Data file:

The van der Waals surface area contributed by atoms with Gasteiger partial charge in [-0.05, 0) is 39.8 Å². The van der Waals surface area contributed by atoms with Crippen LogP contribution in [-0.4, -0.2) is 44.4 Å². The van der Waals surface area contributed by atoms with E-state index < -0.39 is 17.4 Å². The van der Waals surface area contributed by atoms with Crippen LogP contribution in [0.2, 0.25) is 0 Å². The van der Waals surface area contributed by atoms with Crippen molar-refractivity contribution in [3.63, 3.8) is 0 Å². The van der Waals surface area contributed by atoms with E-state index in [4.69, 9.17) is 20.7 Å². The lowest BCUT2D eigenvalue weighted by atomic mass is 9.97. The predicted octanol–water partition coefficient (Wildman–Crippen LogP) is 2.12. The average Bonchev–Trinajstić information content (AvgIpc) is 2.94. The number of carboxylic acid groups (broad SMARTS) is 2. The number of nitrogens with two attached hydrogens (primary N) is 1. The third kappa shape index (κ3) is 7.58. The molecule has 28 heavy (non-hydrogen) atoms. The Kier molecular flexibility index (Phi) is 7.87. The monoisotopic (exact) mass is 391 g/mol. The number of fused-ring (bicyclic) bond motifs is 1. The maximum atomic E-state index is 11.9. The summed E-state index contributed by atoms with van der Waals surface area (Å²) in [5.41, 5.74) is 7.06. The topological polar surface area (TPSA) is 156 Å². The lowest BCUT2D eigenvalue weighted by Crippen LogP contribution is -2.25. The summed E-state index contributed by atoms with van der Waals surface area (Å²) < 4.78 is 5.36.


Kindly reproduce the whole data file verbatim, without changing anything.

The van der Waals surface area contributed by atoms with Gasteiger partial charge in [-0.05, 0) is 39.8 Å². The van der Waals surface area contributed by atoms with Crippen LogP contribution in [-0.4, -0.2) is 44.4 Å². The van der Waals surface area contributed by atoms with E-state index < -0.39 is 17.4 Å². The van der Waals surface area contributed by atoms with Crippen LogP contribution in [0.2, 0.25) is 0 Å². The van der Waals surface area contributed by atoms with Crippen molar-refractivity contribution in [3.63, 3.8) is 0 Å². The van der Waals surface area contributed by atoms with E-state index in [4.69, 9.17) is 20.7 Å². The lowest BCUT2D eigenvalue weighted by atomic mass is 9.97. The predicted octanol–water partition coefficient (Wildman–Crippen LogP) is 2.12. The average Bonchev–Trinajstić information content (AvgIpc) is 2.94. The number of carboxylic acid groups (broad SMARTS) is 2. The number of nitrogens with two attached hydrogens (primary N) is 1. The third kappa shape index (κ3) is 7.58. The molecule has 28 heavy (non-hydrogen) atoms. The Kier molecular flexibility index (Phi) is 7.87. The monoisotopic (exact) mass is 391 g/mol. The number of fused-ring (bicyclic) bond motifs is 1. The maximum atomic E-state index is 11.9. The summed E-state index contributed by atoms with van der Waals surface area (Å²) in [5.41, 5.74) is 7.06. The topological polar surface area (TPSA) is 156 Å². The lowest BCUT2D eigenvalue weighted by Crippen LogP contribution is -2.25. The summed E-state index contributed by atoms with van der Waals surface area (Å²) < 4.78 is 5.36.